Raleigh, N.C. — State House leaders were on familiar ground Wednesday as they unveiled this year's Medicaid reform proposal.
The plan looks very much like their 2014 proposal, which the Senate refused to consider. The six-page bill, released Tuesday evening, proposes to allow Medicaid to be run by provider-led entities, or PLEs, also known as accountable care organizations. The entities would bid for contracts to manage networks of 30,000 or more Medicaid patients in capitated plans.
The cost per patient would be set by actuaries based on the patient mix the network would serve. The PLE would assume full risk if its cost for service exceeded the actuarial projection.
Under the plan, 90 percent of the state's Medicaid clients would be served by PLEs within five years. The other 10 percent, those with the highest-cost needs, would continue to be managed by the state under traditional fee-for-service coverage.
PLEs would be required to provide primary, emergency and specialist care but would not be required to provide dental care, drug coverage or care for dual-eligible (Medicaid/Medicare) clients.
The plan also would not include behavioral health services already being provided by regional nonprofit managed care organizations, although sponsor Rep. Donny Lambeth, R-Forsyth, expressed optimism that those services could be integrated at a later date.
Co-sponsor Rep. Nelson Dollar, R-Wake, said the plan would capitalize on the state's existing Medicaid and medical infrastructure, including its primary-care "medical home" model and its hospital network.
"Truly, we can build on this foundation a North Carolina solution," Dollar said.
"This plan will provide greater budget certainty and long-term cost savings," he told the House Health Committee. "Very important – this plan will improve long-term health outcomes for our citizens. That’s really where you control costs."
"There’s no one silver bullet," he added. "Anyone trying to sell one, don’t buy that."
PLEs could spend no more than 10 percent of their Medicaid funds on administrative costs. They would have to meet their performance goals within six years. Lambeth said he anticipates many PLEs will compete in overlapping areas, allowing enrollees to choose their network.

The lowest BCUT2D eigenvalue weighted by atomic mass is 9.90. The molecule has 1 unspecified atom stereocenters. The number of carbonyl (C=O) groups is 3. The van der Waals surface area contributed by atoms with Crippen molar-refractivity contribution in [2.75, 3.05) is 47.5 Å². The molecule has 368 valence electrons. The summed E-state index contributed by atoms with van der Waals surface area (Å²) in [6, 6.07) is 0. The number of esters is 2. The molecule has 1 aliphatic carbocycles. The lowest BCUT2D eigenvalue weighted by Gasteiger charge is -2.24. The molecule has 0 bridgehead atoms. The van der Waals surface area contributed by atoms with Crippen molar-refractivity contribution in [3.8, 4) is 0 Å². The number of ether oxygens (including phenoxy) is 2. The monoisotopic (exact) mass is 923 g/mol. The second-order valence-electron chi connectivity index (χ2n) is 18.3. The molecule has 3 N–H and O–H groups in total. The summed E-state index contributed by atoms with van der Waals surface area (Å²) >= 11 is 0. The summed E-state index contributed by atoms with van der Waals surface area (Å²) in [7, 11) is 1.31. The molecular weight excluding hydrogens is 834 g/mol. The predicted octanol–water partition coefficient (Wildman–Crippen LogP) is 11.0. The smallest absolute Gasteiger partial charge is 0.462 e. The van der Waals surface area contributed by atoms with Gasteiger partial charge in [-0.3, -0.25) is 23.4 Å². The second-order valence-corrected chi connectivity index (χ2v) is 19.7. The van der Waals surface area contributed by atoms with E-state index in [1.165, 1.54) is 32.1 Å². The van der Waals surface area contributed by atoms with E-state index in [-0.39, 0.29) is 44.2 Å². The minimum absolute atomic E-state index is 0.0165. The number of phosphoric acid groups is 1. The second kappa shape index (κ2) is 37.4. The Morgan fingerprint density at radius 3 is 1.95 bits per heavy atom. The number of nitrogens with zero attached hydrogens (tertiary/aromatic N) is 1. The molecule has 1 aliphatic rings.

"It is not an HMO," Lambeth said. "It is built around patient choices and flexibility."
Changes from 2014
In what appears to be an effort to appeal to Senate leaders, the 2015 proposal includes a few changes from the 2014 version.
While it would still keep Medicaid under the Department of Health and Human Services, it would set up an independent quality assurance board, made up of health care experts, to oversee performance goals, assessment rubrics and rewards and penalties for PLEs. It would also set up a legislative oversight committee for Medicaid, with seven members each from the House and Senate.
Senate leaders have long proposed taking Medicaid out of DHHS and making it an independent entity with a paid board of politically appointed directors. DHHS has fought that proposal, saying it would result in expensive duplication of services and would derail the agency's move toward whole-patient care.
The 2015 plan also keeps the state's existing behavioral care entities separate from the reform and includes a slightly longer timeframe for the transition.
But it does not waiver on one key sticking point: It wouldn't allow commercial for-profit managed care organizations, or MCOs, to bid for the contracts. Senate leaders favor allowing MCOs to bid because they believe they can complete the transition to a capitated plan more quickly, saving the state money sooner.
Rep. Marilyn Avila, R-Wake, argued Tuesday morning that both PLEs and MCOs should be able to compete for the contracts.
"The state’s responsibility is to determine what we need from these organizations, not to prescribe how they are set up," Avila said. “We are prescribing, and our pharmacy degree in the General Assembly is lacking sometimes in the success of our prescriptions. Let people who know what they’re doing come in, rather than saying, 'It’s got to be this way, and it’s the only way it can be.'"
Provider groups have long argued that they will be underbid by the commercial MCOs, which they say will then cut services to make a profit.
Lambeth said the plan doesn't completely shut out MCOs.
"Providers will be free to contract with the commercials [MCOs] if they need certain areas of expertise," he said.
Representatives of the North Carolina Hospital Association, the North Carolina Medical Society, the North Carolina Healthcare Facilities Association and East Carolina Behavioral Health all spoke in favor of the House proposal.
Chip Baggett with the Medical Society called it "a provider-led solution focused not only on cost containment but providing high-quality care."
"It represents the essential framework of where we need to go, and that’s good, and we need to get started," Baggett said.
After two more hours of debate later Wednesday afternoon, the committee voted to approve the bill. Its next stop is House Appropriations, where it could come up as soon as Thursday.